On Sunday around 30 people attended a talk by Wendy Bacon organised by Jura Books im Sydney on the topic of anarcha-feminism and women's liberation. What did anarcho-feminism mean to 1970s feminists? Does it still have relevance for today's feminists?
Wendy is the only person in Australia (to Jura's knowledge) to have turned up to court to facing charges of obscenity whilst dressed in a nun's habit. As well as beating those charges, Wendy helped distribute the infamous 'Little Red Schoolbook', was involved in The Push, and won a Walkley Award for her work as a journalist exposing corruption in NSW.
She taught journalism at UTS for many years from 1991 onwards, and is now the Professor of Journalism at the Australian Centre for Independent Journalism. On top of her journalistic achievements she's also taken part in many social movements, and nowadays is most interested in climate change, censorship issues, miscarriages of justice and the Northern Territory Intervention into Aboriginal affairs.
The key themes covered in the talk included:
Wendy's own political development and influences including references to Emma Goldman.
The development of the anarchist movement and wider left in the late 1960s/ early 70s in Sydney.
The contribution of feminism and women's liberation to anarchism both past and present.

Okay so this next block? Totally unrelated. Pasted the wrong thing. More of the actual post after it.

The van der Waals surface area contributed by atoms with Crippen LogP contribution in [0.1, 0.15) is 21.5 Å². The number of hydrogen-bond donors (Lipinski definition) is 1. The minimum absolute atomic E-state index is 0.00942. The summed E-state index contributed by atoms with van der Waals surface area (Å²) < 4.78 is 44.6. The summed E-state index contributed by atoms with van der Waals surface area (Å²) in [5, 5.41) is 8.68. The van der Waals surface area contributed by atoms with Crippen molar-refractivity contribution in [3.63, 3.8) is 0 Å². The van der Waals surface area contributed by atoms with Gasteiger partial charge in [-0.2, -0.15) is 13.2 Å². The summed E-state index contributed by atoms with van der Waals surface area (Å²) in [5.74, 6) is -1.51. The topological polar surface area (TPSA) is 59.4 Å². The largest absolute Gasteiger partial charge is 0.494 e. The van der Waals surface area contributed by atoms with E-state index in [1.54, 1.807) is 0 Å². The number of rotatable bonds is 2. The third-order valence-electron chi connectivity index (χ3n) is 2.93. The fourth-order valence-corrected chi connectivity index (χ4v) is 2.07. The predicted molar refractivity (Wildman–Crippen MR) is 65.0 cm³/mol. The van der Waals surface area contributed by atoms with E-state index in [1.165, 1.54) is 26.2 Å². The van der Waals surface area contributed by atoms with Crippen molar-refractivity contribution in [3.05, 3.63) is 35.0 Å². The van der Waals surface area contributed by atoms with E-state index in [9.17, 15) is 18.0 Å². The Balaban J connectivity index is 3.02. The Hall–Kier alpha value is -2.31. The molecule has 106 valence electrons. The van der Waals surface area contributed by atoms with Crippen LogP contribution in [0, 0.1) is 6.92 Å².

The relevance of anarcha-feminism today particularly around struggles against censorship and abortion rights.
There was an intensive subsequent discussion concerning the common fight by the Builders Labourers front (BLF)and squatters in preserving much of Sydney's heritage by imposing a green ban, and the role of feminists in broader workplace struggles. Other areas debated included fighting patriarchy and and sexism within the left and anarchist movement and the importance of class and gender. There was also a heated intervention from an Iranian leftish dissident whose family suffered immensely under the Islamic Republic on the need to both oppose imperialism and supporting the women's and any workers movement.
"Being an anarchist feminist means becoming conscious of all struggles for liberation, not letting the struggle for women’s liberation become the struggle for white, middle-class, able-bodied, straight heterosexual women’s equality under capitalism.
The relevance of anarcha- feminism today - Wendy Bacon at Jura Books by Workers Solidarity on Mixcloud
While as feminists we are aware of male privilege, we need to be aware of our own. The eternal difficulty with feminism, and all politics/activism, is that it tends to be exclusive. It is more likely to be the educated, the white, the middle-class, the able-bodied, the non-marginalized, the young, the straight, the child-free, the cis-gendered, the settled, that get to participate in these groups."
— from What the fuck is Anarcha- feminism anyway?